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Joys of the diligent detailed Diary of a Dundalk Nobody

Future historians will be indebted to a 19th century gentleman for the diary he kept, says Declan McCormack

Journal of Henry McClintock

Padraig O'Neill (ed)

Co Louth Archaeological and Historical Society

euro57.15 (£45)

ONE has to be more than a little suspicious of diary-keepers. Especially pertinacious diary keepers who get beyond January 15. Something mysterious happens on January 15, the date in the New Year when most normal people abandon their diaries, resume smoking and recommence cussing.

Henry McClintock was, by the evidence of his voluminous diary, not your average guy. A Dundalk customs officer by profession, he sired 14 children and still managed to keep a diary with unremitting pertinacity from 1805 to 1843.

The diary's contents were blessedly free from any unsavoury domestic details and so his widow was happy to keep it up for another five years after his death. Clearly she had always enjoyed his entries and was now determined to mark his exit.

Now, thanks to the remarkable endeavours of a doughty local historian, Padraig O'Neill, the whole McClintock diary has been painstakingly transcribed, scrupulously edited and published in most handsome format by the Louth Archaeological and Historical Society.

It is a whopping 960-page hardback and is available at a giveaway price of euro57.15 (£45) to the general public (a mere euro38.10/£30 to LA+H members). For serious students of Irish social history, or students of historiography or local historians, that constitutes very good value indeed. For those who are fascinated by anyone who would try to inhibit the flow of contraband in the border counties it's a veritable steal.

Padraig O'Neill has laboured lovingly, and the fruits of his amorous scholarship are manifest here in the erudite biographical notes and index which frame the text.

One might quibble, however, with the absence of a general introduction which might have placed the diary in a broader historical context. But the main misgiving that the general reader will have is not with the scholar but with the diarist whose entries range from the stultifyingly repetitive to the risibly Pooteristic.

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In many ways this is the diary of a dull nobody, and even a quick gallop through it brings to mind Sam Weller's remark, "Vether it's worth going through so much to learn so little, as the charity-boy said ven he got to the end of the alphabet, is a matter o' taste." It is, actually, but it's a damn close-run thing.

This diary is often dull, and it repeats. A lot. Sample: "Jan 3, 1842. Cold day. I attended at the Custom House we dined at home. Jan 4. Fine cold day. Custom House as usual. We dined at home ." Yawn, yawn.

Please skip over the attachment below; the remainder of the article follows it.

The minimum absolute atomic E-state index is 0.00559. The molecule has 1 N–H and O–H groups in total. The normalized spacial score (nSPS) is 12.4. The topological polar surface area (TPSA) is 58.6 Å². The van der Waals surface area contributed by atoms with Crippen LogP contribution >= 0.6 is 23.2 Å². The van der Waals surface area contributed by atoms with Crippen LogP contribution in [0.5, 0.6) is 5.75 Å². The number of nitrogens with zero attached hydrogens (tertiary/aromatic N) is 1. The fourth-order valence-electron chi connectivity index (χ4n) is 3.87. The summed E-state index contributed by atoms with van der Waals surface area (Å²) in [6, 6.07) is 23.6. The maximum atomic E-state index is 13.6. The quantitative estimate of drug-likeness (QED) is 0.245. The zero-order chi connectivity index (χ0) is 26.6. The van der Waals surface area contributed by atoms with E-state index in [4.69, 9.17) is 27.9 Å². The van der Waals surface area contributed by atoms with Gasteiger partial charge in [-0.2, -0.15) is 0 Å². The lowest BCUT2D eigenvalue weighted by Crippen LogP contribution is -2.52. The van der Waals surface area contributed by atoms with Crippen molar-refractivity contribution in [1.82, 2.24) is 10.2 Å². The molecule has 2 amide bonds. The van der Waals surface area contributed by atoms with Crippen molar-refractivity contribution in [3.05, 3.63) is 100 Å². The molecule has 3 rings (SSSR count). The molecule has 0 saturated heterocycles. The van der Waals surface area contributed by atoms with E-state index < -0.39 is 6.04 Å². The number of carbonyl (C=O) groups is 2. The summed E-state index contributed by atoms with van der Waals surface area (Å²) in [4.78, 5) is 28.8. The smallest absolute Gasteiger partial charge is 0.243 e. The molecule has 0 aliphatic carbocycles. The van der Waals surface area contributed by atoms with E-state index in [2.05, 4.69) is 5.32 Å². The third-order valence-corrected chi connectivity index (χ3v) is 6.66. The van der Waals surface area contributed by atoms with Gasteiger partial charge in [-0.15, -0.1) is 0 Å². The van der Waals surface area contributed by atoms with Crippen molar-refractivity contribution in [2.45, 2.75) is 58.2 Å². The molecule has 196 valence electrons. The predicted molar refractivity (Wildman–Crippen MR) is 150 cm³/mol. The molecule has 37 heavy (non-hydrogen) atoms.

But Irish meteorologists will have a field day, as will followers of Irish field sports. "February 10, 1818. I went hunting with Wolfe McNeale's hounds at Kilcurry Chapel my horse carried me famously Feb 18, 1818. I went out hunting with W McNeale's hounds near Murphy's Bog had good running." Mr Surtees couldn't compete with Henry when it came to riding to hounds. And, sadly, animal lovers maybe perturbed by the amount of hares which Henry's hounds kill ("Oct 10, 1814. I went out hunting on Sally Roy had very good sport killed three hares"). The hare's feelings are not recorded.

Though the venatorial sports (fishing, deer shooting, foxhunting) form a large part of Henry's leisure ("April 20, 1842: fished killed two small trout and four sprat"; "Feb 5, 1823: I went out shooting killed a redshank and some small birds, larks, etc"), there are other interesting sports recorded, including billiards, boat-racing and, most intriguing of all, a velocipede race in 1819. There is also a tantalising reference (November 21, 1818) to him going to see "Sig'r Germandi's celebrated dancing dogs".

Life wasn't without charm in Co Louth in the period, especially when your surgeon "ordered [me] to leave off all medicines for a day or two and to take three wine glasses of claret at my dinner; thitherto I have taken no wine except a little hock, Vin de Graves or Prepignac" (Dec 19, 1818).

Or when you can pass a stormy evening at Rokeby Hall where a grand ball and supper was hosted by Countess de Salis, the fare including an "excellent supper" accompanied by "champagne, tokay, madeira", followed by some "quadrilles with Miss Brabazon, Miss McCarthy (the little one) and a country dance with Miss Griffiths".

And life wasn't without its dramas. There was the outbreak of anthrax (yes anthrax) on November 28, 1841 ("Ernest's head is better but far from well yet it will take months before it is well and the hair grown upon it the complaint is called anthrax").

The event which takes pride of place in his weather thesaurus was the Night of the Big Wind , January 6, 1839.

It was an event which would become part of the folk memory of Victorian Ireland, and the ability to recall it was comically taken as proof of one's entitlement to the Old Age Pension when it was introduced in 1908. Needless to say, many of those so tested made it their business to recall that night in most vivid terms.

But Henry McClintock recalls it as it was ("one of the most awful hurricanes ever remembered took place last night"). It didn't stop him making his diary entry on the following day, January 7.

But then nothing would deter this assiduous diarist from chronicling his life, and future historians of Louth will be forever indebted to him for his diligence, and to Padraig O'Neill for rescuing this valuable social document from microfilmic obscurity. Buy, read and enjoy!

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